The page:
Parallelisation : Writing a linear matrix algorithm for Map-Reduce

There are multiple ways to skin matrix multiplication. If you begin to think about it, there are probably 4 or 5 ways in which you could approach matrix multiplication. In this post, we look at another, easier, way of multiplying two matrices, and attempt to build a MapReduce version of the algorithm. Before we dive into the code itself, we’ll quickly review the actual algebraic process we’re trying to parallelise. Continue reading Parallelisation : Writing a linear matrix algorithm for Map-Reduce

Parallelisation : Refactoring a recursive block matrix algorithm for Map-Reduce

I’ve recently gotten interested in the parallelisation of algorithms in general; specifically, the type of algorithm design compatible with the MapReduce model of programming. Given that I’ll probably be dealing with bigger quantities of data in the near future, it behooves me to start think about parallelisation, actively. In this post, I will look at the matrix multiplication algorithm which uses block decomposition, to recursively compute the product of two matrices. I have spoken of the general idea here; you may want to read that first for the linear algebra groundwork, before continuing on with this post. Continue reading Parallelisation : Refactoring a recursive block matrix algorithm for Map-Reduce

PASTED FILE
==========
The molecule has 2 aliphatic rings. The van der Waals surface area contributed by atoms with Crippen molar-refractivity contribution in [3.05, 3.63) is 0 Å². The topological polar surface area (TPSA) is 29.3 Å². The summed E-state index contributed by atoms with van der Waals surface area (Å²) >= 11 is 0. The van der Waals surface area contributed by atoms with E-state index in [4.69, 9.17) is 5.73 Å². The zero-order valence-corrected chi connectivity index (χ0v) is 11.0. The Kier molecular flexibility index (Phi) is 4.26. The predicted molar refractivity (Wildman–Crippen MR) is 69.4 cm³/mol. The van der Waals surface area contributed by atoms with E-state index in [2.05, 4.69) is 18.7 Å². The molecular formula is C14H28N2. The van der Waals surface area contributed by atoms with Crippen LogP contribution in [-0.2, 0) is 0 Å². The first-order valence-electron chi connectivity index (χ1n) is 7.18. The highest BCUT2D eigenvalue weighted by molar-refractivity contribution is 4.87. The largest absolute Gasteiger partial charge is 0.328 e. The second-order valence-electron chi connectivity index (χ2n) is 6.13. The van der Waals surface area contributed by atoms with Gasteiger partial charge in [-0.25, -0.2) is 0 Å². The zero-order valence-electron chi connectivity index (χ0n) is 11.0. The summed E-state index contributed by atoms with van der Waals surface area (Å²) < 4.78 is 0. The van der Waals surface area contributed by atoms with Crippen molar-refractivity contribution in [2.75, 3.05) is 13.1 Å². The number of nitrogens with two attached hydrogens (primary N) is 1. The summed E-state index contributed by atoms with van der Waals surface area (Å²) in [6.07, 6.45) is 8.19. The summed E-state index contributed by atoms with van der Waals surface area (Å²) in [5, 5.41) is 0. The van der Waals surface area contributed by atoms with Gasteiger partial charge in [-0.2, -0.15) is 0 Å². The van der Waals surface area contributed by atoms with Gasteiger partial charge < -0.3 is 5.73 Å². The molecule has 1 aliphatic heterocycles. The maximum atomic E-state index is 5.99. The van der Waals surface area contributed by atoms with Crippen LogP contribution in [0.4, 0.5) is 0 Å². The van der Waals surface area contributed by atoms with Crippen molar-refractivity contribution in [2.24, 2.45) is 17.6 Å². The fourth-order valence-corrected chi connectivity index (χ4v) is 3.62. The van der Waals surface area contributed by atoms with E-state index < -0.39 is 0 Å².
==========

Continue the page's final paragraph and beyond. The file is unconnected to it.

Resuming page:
Guiding MapReduce-based matrix multiplications with Quadtree Segmentation

I’ve been following the Linear Algebra series of lectures from MIT’s OpenCourseWare site. While watching Lecture 3 (I’m at Lecture 6 now), Professor Strang enumerates 5 methods of matrix multiplication. Two of those provided insights I wish my school teachers had provided me, but it was the fifth method which got me thinking.
The method is really a meta-method, and is a way of breaking down multiplication of large matrices in a recursive fashion. To demonstrate the idea, here’s a simple multiplication between two 2×2 matrices.